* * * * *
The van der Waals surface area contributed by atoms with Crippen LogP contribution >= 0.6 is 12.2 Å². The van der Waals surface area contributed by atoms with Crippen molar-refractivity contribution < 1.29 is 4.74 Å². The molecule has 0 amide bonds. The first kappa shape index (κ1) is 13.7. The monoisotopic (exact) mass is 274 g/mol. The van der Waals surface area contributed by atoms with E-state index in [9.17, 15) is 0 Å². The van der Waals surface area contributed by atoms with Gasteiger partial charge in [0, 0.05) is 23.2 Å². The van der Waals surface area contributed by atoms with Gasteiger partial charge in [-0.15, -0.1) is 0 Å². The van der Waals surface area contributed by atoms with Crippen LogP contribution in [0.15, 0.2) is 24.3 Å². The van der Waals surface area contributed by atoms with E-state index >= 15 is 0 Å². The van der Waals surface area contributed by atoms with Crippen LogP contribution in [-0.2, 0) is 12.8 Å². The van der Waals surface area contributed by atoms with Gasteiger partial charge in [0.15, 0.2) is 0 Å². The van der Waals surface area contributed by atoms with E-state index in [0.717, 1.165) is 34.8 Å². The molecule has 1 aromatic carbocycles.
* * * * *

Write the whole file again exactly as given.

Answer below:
The van der Waals surface area contributed by atoms with Crippen LogP contribution >= 0.6 is 12.2 Å². The van der Waals surface area contributed by atoms with Crippen molar-refractivity contribution < 1.29 is 4.74 Å². The molecule has 0 amide bonds. The first kappa shape index (κ1) is 13.7. The monoisotopic (exact) mass is 274 g/mol. The van der Waals surface area contributed by atoms with E-state index in [9.17, 15) is 0 Å². The van der Waals surface area contributed by atoms with Gasteiger partial charge in [0, 0.05) is 23.2 Å². The van der Waals surface area contributed by atoms with Gasteiger partial charge in [-0.15, -0.1) is 0 Å². The van der Waals surface area contributed by atoms with Crippen LogP contribution in [0.15, 0.2) is 24.3 Å². The van der Waals surface area contributed by atoms with E-state index >= 15 is 0 Å². The van der Waals surface area contributed by atoms with Crippen LogP contribution in [-0.2, 0) is 12.8 Å². The van der Waals surface area contributed by atoms with Gasteiger partial charge in [0.15, 0.2) is 0 Å². The van der Waals surface area contributed by atoms with E-state index in [0.717, 1.165) is 34.8 Å². The molecule has 1 aromatic carbocycles.